Silent and Environmentally Friendly

Horses don’t have loud motors and don’t consume fossil fuels. Owners of horses inherently help to make the landscape more beautiful by purchasing large tracts of land, keeping it open and providing a local market for hay and wood shavings that keeps land open and forests managed...

Read more here:
https://www.americantrails.org/resources/horses-as-trail-users

Colorado: Local and national recreation groups sue forest

DurangoHerald.com - Full Article

Lawsuit claims Rico-West Dolores plan unfairly restricts access

By Jim Mimiaga Journal Staff Writer
Wednesday, Oct. 17, 2018 9:11 AM

Motorcycle and land access groups have filed a federal lawsuit against the San Juan National Forest over new trail recreation rules that reduce motorized trail use.

San Juan Trail Riders, based in Durango, along with national groups Trails Preservation Alliance and Access Preservation Association, ask the court to set aside a record of decision by the Dolores Ranger District that closed 30 miles of trails to motorcycles and implemented restrictions on others within Rico-West Dolores recreation area.

According to the lawsuit filed Sept. 14, the reduction in single-track motorcycle trails from 114 miles to 84 miles will “greatly impact the connectivity, ability to ride loops, aesthetic experience and safety for motorcycle users in the area.”

The decision to reduce single-track motorized travel is “unsupported by logic and contrary to law,” the lawsuit says, and will create “substantial adverse impacts” to motorized recreationists...

Read more here:
https://durangoherald.com/articles/246168

Texas billionaires put gates on popular Forest Service road near Boise

IdahoStatesman.com - Full Article

By Chadd Cripe
ccripe@idahostatesman.com

September 27, 2018 02:35 PM
Updated September 28, 2018 11:24 AM

HORSESHOE BEND

A popular road in the Boise Foothills used by hunters and other recreationists has new gates and “no trespassing” signs as the billionaire Wilks brothers of Texas continue to exert their private-property rights in Idaho.

Forest Service road 374 — also known as Boise Ridge Road — crosses Wilks-owned property between Bogus Basin and Harris Creek Summit. The summit is north of the ski area and 13 miles east of Horseshoe Bend. Two gates recently were installed on the road, raising questions about whether the road will be closed to the public.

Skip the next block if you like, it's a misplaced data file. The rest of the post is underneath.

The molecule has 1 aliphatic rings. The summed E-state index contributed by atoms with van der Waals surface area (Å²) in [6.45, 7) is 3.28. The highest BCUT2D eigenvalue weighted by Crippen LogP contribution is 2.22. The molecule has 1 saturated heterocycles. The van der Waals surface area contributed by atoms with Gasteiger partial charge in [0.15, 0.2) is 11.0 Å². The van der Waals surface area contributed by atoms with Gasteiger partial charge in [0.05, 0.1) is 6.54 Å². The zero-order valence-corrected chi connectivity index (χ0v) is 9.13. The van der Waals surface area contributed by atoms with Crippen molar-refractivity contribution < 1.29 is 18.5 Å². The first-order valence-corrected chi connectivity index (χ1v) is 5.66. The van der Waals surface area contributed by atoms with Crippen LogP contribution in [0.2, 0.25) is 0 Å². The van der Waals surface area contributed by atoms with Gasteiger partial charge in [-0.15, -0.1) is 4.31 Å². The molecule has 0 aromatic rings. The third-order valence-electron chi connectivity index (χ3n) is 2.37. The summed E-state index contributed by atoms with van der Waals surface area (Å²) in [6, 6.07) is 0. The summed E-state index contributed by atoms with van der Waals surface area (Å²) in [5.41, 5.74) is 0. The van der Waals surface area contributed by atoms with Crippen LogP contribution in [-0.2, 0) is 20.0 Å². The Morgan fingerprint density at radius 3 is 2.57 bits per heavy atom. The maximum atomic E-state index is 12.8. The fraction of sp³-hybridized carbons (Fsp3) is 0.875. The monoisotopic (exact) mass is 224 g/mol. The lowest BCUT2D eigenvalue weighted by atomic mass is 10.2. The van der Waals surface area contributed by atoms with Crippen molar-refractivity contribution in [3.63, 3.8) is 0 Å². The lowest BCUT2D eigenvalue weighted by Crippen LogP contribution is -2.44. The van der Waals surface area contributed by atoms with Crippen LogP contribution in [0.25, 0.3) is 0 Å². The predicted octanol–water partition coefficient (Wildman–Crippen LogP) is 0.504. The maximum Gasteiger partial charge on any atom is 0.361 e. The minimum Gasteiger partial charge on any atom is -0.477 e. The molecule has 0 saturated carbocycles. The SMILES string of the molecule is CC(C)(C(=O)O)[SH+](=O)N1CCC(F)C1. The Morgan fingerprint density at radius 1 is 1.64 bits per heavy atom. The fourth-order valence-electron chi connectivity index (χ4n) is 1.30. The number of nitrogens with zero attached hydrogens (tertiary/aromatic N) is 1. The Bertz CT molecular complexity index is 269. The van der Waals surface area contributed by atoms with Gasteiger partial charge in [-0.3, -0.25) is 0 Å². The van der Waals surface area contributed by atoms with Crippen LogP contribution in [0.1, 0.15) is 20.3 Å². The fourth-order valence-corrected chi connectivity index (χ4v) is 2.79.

On Tuesday, the gate on the northern end of the property was open but “no trespassing” signs were in place. The sign on the gate also said “private road” and large trenches were dug to each side of the gate, apparently to prevent vehicles from driving around it...

Read more here: https://www.idahostatesman.com/outdoors/playing-outdoors/article218846715.html#storylink=cpy

Monday, October 15, 2018

How They Did It: Advocacy, Planning, and Creating Equestrian Trails Through Organization

AmericanTrails.org - Listen

Webinar Replay

In partnership with the Equine Land Conservation Resource, this webinar will explain how joining or creating an organization will help in addressing issues such as poor trail design, lack of maintenance, and general misunderstanding of horses that can result in loss of trail access. Please note: This webinar can apply to all trail activities, but examples in this webinar reference equestrian trails.

Presented by:

Denise O’Meara, Director of Education, Equine Land Conservation Resource
Mary Farr, Back Country Horsemen First Coast
Lyndall Erb, President, Bay Area Barns and Trails
Mark Flint, Southwest Trail Solutions

Listen to the webinar replay:
https://www.americantrails.org/training/how-they-did-it-advocacy-planning-and-creating-equestrian-trails-through-organization

Friday, October 12, 2018

As Simple as Hello: Make Meeting Other Trail Users Marvelous

Trailmeister.com - Full Article

July 21 2016
by Robert”TrailMeister” Eversole

Northeast Chapter BCHW

There’s an expression in French: Simple comme bonjour, “simple as hello”.

Do you greet the folks that you’re sharing the trail with? You should. A friendly “Jambo” when you meet someone on the trail will not only help horse riders become everyone’s favorite trail partner it can also help to keep you safe. The hiker you politely greeted could be the vital link that directs Search and Rescue to your location after a wreck that leaves you hurt and scared along the trail. You want the people you encounter on the trail to remember meeting you. Hello is a great way to start a conversation. Ask about the trail conditions ahead, water sources, or how far until the next trail junction or campsite.

Being polite, offering a friendly “Shalom”, and encouraging the people we share the trails with to engage in a brief chat will also help your horse to understand that the strange lycra clad beast ahead is indeed just another odd human, and not an equine eating creature to fear.

An “aloha” when coming across other trail users will help to break the stereotype of horsemen as rude, inconsiderate, and even dangerous. If we want to break the cycle of trail loss, horsemen need to become everyone’s favorite trail partners. We can do that in a variety of different ways starting with being polite...

Read more here:
https://www.trailmeister.com/as-simple-as-hello-2/